Utility workers armed with the latest wireless gadgets will be able to read electric meters remotely using Wi-Fi networks many cities are contemplating. Police and building inspectors can file and retrieve reports on the go. City employees carrying Wi-Fi phones can also reduce cellular phone bills. Maybe even business can tap into such Wi-Fi networks.
In fact, officials in St. Cloud, Fla., figured they were saving enough to pay for their network's $2.6m construction and estimated $400,000 annual operating costs. It's how they justified giving all residents free Internet access on the system.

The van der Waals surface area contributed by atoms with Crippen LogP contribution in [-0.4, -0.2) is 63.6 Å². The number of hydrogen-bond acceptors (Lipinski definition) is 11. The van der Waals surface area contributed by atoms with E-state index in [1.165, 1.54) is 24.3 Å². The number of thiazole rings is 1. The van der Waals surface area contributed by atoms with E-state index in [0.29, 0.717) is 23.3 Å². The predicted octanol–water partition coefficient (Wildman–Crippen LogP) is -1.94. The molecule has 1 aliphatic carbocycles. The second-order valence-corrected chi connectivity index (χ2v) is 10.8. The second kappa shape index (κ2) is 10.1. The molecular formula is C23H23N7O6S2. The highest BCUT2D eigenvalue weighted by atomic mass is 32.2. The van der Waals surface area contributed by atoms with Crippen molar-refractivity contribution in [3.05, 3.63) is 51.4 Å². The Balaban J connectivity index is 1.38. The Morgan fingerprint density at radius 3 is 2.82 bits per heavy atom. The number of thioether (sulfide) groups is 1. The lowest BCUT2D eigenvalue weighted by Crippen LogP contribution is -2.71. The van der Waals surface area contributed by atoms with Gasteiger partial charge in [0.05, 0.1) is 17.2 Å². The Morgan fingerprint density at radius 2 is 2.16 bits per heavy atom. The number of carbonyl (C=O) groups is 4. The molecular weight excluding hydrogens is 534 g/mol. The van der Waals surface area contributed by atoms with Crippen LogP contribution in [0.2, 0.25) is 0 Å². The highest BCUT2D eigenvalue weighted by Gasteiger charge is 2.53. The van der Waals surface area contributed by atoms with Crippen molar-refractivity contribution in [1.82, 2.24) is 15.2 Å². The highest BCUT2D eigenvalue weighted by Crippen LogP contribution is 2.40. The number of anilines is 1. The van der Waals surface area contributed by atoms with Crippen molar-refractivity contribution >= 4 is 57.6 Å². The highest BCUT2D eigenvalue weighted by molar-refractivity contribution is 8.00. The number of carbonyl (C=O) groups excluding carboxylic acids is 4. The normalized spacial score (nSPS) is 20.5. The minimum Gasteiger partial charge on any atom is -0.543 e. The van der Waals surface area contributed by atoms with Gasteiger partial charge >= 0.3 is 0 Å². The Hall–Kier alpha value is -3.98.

Yet other municipal projects are counting on subscription or advertising revenues from residential usage. Some are in danger of failing if they cannot boost demand.
In cases where private companies are agreeing to finance the networks in exchange for rights to sell services or ads, the vendors have become more demanding of cities, insisting that they agree to spend a minimum amount for public safety and other municipal applications under arrangements known as anchor tenancy.That would guarantee a revenue stream to supplement what vendors might be able to sell to residents and businesses.
Source: Mobile Tech Today, http://www.mobile-tech-today.com
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